Table of Contents

Regional Integration, Economic Development and Global Governance

Regional Integration, Economic Development and Global Governance

Edited by Ulrich Volz

The contributors expertly provide a comparative perspective on regional integration in different regions of the world while at the same time analysing the various facets of integration, relating to trade, FDI, finance and monetary policies. They provide a comprehensive treatment of the subject and offer new perspectives on the potential developmental effects of regional integration and the implications of regional integration for global economic governance. Whilst highlighting and illustrating the potential benefits deriving from regional economic integration, the book also stresses the problems and challenges regional integration processes are usually confronted with.

Chapter 7: Regional Trade-FDI-Poverty Alleviation Linkages – Some Analytical and Empirical Explorations

Ram Upendra Das

Subjects: development studies, development economics, economics and finance, development economics, regional economics

Extract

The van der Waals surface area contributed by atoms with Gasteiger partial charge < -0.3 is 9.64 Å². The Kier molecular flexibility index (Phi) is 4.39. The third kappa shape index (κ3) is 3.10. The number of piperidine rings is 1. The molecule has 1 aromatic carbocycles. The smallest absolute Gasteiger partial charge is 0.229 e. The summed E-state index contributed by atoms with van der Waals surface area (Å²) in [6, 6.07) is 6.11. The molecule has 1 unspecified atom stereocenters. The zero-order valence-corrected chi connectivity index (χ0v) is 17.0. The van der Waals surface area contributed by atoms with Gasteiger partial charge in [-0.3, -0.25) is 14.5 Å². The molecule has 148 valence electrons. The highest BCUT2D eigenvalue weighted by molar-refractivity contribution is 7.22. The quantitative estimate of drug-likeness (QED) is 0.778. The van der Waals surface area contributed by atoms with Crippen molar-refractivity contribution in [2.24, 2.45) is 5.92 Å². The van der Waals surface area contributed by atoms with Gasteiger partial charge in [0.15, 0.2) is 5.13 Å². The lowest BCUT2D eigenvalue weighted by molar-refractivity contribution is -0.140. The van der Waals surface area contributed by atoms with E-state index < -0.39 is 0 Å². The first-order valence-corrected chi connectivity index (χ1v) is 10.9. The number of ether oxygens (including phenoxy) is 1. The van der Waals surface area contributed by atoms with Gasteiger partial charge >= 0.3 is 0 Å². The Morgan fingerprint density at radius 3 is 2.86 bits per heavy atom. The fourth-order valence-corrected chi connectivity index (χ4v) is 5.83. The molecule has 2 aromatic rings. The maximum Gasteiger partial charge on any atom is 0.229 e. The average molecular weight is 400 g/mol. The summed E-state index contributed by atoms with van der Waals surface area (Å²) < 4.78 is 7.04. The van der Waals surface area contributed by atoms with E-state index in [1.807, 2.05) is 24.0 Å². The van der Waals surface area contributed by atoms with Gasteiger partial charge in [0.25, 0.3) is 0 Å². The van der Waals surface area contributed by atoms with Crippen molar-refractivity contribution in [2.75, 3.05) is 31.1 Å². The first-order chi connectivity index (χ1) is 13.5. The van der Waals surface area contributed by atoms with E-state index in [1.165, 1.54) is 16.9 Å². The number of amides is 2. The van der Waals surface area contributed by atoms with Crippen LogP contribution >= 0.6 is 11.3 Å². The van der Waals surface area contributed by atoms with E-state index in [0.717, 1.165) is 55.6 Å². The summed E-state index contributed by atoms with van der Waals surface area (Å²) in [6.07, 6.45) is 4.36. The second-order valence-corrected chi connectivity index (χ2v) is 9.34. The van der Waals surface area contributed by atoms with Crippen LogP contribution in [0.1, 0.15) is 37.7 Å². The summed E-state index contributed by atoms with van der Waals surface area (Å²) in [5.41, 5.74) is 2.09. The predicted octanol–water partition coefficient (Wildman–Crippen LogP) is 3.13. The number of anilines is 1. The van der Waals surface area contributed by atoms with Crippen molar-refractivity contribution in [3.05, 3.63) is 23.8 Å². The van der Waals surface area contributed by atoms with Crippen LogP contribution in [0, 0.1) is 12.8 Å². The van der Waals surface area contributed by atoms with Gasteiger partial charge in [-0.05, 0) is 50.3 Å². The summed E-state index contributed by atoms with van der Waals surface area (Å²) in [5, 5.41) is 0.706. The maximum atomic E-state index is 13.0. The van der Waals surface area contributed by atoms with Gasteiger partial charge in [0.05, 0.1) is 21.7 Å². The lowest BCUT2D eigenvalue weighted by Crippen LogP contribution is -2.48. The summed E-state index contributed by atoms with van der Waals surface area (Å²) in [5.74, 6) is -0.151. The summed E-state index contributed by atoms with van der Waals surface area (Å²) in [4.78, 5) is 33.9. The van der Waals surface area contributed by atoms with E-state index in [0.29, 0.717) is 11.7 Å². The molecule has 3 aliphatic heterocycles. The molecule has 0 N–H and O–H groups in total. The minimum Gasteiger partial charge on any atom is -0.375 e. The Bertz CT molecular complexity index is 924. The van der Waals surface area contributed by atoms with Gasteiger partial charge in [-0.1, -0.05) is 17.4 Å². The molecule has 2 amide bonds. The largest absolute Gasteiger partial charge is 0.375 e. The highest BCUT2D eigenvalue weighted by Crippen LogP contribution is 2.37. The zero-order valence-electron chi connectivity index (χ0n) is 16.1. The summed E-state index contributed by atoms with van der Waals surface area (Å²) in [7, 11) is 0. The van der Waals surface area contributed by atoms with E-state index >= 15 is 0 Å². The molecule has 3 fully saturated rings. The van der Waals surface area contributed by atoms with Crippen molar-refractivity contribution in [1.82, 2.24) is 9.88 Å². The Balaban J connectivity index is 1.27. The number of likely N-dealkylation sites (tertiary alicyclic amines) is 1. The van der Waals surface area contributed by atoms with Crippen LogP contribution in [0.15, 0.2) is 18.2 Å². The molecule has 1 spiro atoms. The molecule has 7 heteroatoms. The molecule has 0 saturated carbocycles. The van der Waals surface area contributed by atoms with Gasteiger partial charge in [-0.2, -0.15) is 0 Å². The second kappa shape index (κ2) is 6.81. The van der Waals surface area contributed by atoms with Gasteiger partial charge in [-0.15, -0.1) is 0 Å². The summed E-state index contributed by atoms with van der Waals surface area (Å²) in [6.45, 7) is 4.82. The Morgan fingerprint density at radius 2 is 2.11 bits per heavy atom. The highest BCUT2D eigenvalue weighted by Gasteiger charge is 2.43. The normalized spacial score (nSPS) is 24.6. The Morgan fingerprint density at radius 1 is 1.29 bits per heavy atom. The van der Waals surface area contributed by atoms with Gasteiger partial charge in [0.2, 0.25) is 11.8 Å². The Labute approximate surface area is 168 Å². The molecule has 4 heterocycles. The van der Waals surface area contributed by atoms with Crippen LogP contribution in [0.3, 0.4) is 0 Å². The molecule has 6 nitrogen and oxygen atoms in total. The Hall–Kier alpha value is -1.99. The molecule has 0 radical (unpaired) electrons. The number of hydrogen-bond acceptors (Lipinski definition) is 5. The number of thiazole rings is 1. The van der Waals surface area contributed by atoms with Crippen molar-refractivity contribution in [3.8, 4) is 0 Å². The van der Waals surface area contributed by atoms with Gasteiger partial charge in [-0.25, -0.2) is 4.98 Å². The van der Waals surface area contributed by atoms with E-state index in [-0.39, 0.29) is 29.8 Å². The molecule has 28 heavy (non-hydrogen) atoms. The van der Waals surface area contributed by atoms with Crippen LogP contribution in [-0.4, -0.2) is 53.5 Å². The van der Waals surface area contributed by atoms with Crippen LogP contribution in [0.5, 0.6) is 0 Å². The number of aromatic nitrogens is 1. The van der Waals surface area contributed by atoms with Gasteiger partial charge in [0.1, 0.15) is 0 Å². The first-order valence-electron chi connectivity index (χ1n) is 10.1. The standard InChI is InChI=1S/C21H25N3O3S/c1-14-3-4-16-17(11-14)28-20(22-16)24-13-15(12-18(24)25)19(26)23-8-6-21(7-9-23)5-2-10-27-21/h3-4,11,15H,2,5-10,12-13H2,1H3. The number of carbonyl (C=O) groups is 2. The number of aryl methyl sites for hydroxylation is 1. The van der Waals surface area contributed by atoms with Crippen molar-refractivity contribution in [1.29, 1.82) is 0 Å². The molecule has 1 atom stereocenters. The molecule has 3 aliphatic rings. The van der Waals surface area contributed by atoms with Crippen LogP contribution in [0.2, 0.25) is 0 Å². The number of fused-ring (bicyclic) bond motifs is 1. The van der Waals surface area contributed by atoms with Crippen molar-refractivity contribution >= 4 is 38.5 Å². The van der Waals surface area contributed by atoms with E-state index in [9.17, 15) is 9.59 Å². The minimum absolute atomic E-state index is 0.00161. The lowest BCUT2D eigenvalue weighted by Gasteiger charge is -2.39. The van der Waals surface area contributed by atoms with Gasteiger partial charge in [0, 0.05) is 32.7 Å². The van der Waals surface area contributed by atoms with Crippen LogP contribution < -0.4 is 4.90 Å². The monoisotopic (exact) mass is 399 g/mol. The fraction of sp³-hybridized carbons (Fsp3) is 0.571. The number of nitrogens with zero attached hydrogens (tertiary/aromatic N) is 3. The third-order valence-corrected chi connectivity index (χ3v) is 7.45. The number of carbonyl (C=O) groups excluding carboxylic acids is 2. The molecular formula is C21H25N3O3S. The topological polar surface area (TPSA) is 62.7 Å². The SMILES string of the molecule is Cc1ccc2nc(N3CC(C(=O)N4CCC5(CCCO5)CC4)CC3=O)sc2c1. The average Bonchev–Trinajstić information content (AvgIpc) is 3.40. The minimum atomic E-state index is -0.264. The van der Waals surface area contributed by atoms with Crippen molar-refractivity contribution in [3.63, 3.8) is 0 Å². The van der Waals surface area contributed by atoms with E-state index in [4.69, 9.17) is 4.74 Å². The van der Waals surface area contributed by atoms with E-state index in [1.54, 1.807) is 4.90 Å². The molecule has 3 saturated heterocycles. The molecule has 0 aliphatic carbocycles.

Ram Upendra Das* 7.1 INTRODUCTION The theme of this chapter is to explore both analytically and empirically the interlinkages among trade, foreign direct investment (FDI) and poverty alleviation in a regional context. While most regional cooperation initiatives entail trade liberalization and investment cooperation agreements, they have largely been bereft of being contextualized in terms of developmental goals like poverty reduction. Various factors explain this neglect of development concerns in regional economic groupings both at the analytical and policy levels. First, most of the rather successful regional economic groupings have remained in the developed world. Second, there are only few regional integration initiatives in the developing world that have been acknowledged as relatively successful, such as the Association of Southeast Asian Nations (ASEAN), but they have not coherently incorporated developmental goals as their prime policy pursuits. Third, some of the developing country groupings that have done so have not been acknowledged as successful, such as the South Asian Association for Regional Cooperation (SAARC).1 Finally, the analytical basis of the channels through which trade can contribute to poverty reduction is not yet fully understood. For instance, the tradeemployment linkage and its impact on income generation and subsequent poverty reduction are not directly considered in the literature on regional economic cooperation. Trade-investment linkages, which are another channel through which trade and poverty could be linked, have not received adequate attention and formal treatment in the literature on the subject either. The importance of understanding issues as those highlighted above is 149 M2619...

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